Is Digital Doctoring the Right Answer?
It’s no secret that everything that can move online is, so it’s not surprising that healthcare would try to take its abilities digital as well. In comes digital doctoring, a method of diagnosing and/or treating patients online instead of through an office visit. This allows for so many new doors to open, but also leaves a plethora of questions unanswered.
Let’s take a look at the good first. When you’re sick, moving from your bed or couch is the not appealing, let alone getting in a car and going to a doctor’s office. You sit on hard benches with other people coughing their germs all over the place and await your doctor to put a cold stethoscope on your back and have your arm squeezed until it turns blue. Now what if all of this could be avoided, but you still get the medical attention you need? With digital doctoring, this is possible.
Digital doctoring can potentially give you the ability to save sick days as well. Sometimes you need to see a doctor–which will take one hour, maybe two–but you can’t go into work. Maybe you’re at risk of being contagious, or perhaps you have a fever but otherwise feel fine. In these cases (and providing your job allows you to do so), you could take remote day, work from home, and have your digital appointment with your doctor at whatever time is most convenient. With digital doctoring and remote working, you can then save those sick days for when you truly cannot work because of an illness. This also can be beneficial for your company because productivity doesn’t have to decrease when a person is only slightly ill.
With good comes bad, though, and digital doctoring is no exception. At some point in your life, you may have had a doctor who didn’t seem to be listening to you. Many times, doctor’s offices are booked up, meaning your doctor has a limited amount of time to examine your ailments. If your doctor isn’t getting the full picture of your health, you may be misdiagnosed. This results in more sick time, more days off of work, more trips to the doctor, more bills, etc. When we look at digital doctoring, we do run the risk of this happening. Any person who has looked at WebMD knows that having one of two symptoms can be characteristic of an abundance of medical conditions. How can a consistent correct diagnosis be achieved by listing off symptoms?
There is a certain aspect of care that is lost when digital doctoring is in place. For example, how is a doctor supposed to get an accurate look into your ear infection if he cannot physically look into it? How can a strep test be ran when you’re not in the office? How can your doctor feel your swelling to make an accurate diagnosis when she cannot physically feel the affected area? In an article from MedCity News, a doctor shares that being in the room with a person, listening to what they are saying, and being physically present with his patients is what allows him to get a true feeling for what is bothering them and come to a correct conclusion as to what is wrong. Digital doctoring takes those aspects away, and therefore, takes away a personal aspect that people desire when they aren’t feeling well.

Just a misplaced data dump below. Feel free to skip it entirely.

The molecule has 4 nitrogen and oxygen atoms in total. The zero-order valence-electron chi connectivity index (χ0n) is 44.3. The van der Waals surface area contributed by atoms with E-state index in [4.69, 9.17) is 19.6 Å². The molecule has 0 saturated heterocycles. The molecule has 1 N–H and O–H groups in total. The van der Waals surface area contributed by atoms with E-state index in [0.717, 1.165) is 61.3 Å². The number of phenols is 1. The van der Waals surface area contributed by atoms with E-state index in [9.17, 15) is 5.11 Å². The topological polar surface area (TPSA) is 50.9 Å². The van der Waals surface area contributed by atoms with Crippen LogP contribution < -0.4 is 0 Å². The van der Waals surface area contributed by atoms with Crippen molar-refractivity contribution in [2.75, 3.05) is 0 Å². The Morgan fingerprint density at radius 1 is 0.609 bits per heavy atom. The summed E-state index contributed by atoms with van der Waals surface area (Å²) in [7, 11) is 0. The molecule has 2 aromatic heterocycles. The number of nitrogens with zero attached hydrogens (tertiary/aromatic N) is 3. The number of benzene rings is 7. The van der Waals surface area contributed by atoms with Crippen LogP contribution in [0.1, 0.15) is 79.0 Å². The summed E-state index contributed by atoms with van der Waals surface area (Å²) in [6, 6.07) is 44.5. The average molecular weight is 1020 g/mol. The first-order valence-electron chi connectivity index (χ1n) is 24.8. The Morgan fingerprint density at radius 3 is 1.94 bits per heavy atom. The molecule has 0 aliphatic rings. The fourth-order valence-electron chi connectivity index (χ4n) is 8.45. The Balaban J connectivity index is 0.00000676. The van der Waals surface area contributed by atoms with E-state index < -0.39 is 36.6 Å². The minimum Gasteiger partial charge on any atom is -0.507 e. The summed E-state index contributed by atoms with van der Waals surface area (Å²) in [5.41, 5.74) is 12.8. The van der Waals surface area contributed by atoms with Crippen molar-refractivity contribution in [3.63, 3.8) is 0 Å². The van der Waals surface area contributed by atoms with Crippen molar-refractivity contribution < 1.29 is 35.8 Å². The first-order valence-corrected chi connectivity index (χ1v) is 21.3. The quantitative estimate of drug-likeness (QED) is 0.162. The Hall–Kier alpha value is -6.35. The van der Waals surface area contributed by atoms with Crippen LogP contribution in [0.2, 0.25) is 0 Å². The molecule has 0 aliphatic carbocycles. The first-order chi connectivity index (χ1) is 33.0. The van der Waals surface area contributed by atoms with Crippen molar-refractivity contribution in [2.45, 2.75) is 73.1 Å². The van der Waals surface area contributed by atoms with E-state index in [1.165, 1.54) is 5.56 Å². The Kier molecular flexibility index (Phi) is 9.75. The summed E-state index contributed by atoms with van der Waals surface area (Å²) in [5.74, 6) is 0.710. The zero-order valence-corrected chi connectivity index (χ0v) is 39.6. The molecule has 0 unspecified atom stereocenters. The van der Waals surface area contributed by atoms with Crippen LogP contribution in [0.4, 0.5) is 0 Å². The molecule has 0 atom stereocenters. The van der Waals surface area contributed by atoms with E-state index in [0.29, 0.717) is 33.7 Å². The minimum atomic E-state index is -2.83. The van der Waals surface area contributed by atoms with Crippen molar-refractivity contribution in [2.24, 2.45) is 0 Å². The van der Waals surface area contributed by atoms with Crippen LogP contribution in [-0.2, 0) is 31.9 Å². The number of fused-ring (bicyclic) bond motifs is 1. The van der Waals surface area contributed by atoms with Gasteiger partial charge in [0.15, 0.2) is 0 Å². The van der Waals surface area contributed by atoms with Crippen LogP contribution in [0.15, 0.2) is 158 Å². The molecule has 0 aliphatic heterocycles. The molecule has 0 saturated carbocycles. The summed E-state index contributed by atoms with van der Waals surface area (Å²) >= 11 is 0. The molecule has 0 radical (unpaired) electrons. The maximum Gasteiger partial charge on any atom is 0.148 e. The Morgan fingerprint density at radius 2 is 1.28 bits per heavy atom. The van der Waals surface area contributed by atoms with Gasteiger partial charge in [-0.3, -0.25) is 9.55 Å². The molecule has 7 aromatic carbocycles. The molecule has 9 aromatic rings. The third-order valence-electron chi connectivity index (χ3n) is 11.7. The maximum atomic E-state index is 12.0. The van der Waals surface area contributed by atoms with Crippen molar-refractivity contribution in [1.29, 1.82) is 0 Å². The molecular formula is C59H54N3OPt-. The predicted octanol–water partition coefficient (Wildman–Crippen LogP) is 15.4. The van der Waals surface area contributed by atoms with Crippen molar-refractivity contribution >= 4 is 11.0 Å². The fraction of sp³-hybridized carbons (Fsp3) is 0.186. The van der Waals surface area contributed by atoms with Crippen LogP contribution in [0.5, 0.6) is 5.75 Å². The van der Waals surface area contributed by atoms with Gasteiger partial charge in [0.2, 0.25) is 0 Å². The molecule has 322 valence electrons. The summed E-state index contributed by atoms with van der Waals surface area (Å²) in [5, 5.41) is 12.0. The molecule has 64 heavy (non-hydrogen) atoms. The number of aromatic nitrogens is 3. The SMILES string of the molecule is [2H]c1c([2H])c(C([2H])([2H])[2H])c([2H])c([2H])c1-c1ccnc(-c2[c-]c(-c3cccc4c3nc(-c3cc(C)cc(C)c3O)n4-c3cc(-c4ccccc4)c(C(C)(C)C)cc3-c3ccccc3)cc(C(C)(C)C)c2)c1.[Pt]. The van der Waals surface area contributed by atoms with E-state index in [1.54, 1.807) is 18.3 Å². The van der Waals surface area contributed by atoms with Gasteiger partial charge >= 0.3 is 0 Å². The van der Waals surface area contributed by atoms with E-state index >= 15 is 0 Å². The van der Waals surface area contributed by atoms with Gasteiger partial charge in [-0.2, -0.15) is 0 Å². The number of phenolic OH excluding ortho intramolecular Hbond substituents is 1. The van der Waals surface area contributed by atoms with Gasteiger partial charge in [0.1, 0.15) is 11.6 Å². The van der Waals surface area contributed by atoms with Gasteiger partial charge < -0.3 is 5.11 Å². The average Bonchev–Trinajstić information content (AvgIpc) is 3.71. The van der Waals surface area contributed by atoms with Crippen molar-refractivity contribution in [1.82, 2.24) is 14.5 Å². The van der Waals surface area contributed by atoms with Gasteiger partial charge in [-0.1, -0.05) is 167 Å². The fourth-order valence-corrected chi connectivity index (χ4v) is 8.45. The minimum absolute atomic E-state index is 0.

Something that hasn’t been highly discussed, however, is that digital doctoring could be a remarkable breakthrough for mental health. With mental illnesses such as depression, the thought of moving from your bed, let alone your home and into a sterile office, can be exhausting. Being able to talk with a doctor using technology from the comfort of your bed could be extremely beneficial. As has been brought to light in the last couple of years, there is a stigma surrounding mental health, and as a result, many who need this care are not seeking it for fear of being associated with the negative stigma. Being able to seek help from your own home can be more comfortable for those who are afraid of taking the first step. This could be a step in the correct direction for so many people that are in need of mental health assessment and care without the fear of going to the office for treatment.
When it comes to digital doctoring, there is still a lot left that needs to be addressed before this concept can be seen as accurate and positive for physical ailments. That being said, this technology can be key in helping improve the mental health industry and expanding the capabilities that this sector can do.
We’ve talked about remote work and health technology in today’s post. If you think your business could benefit from remote working capabilities, or if you are a healthcare provider that could benefit from technology enhancements, Heart Technologies may be the solution for you! See our solutions here, and give us a call at 877.494.3278 for more information.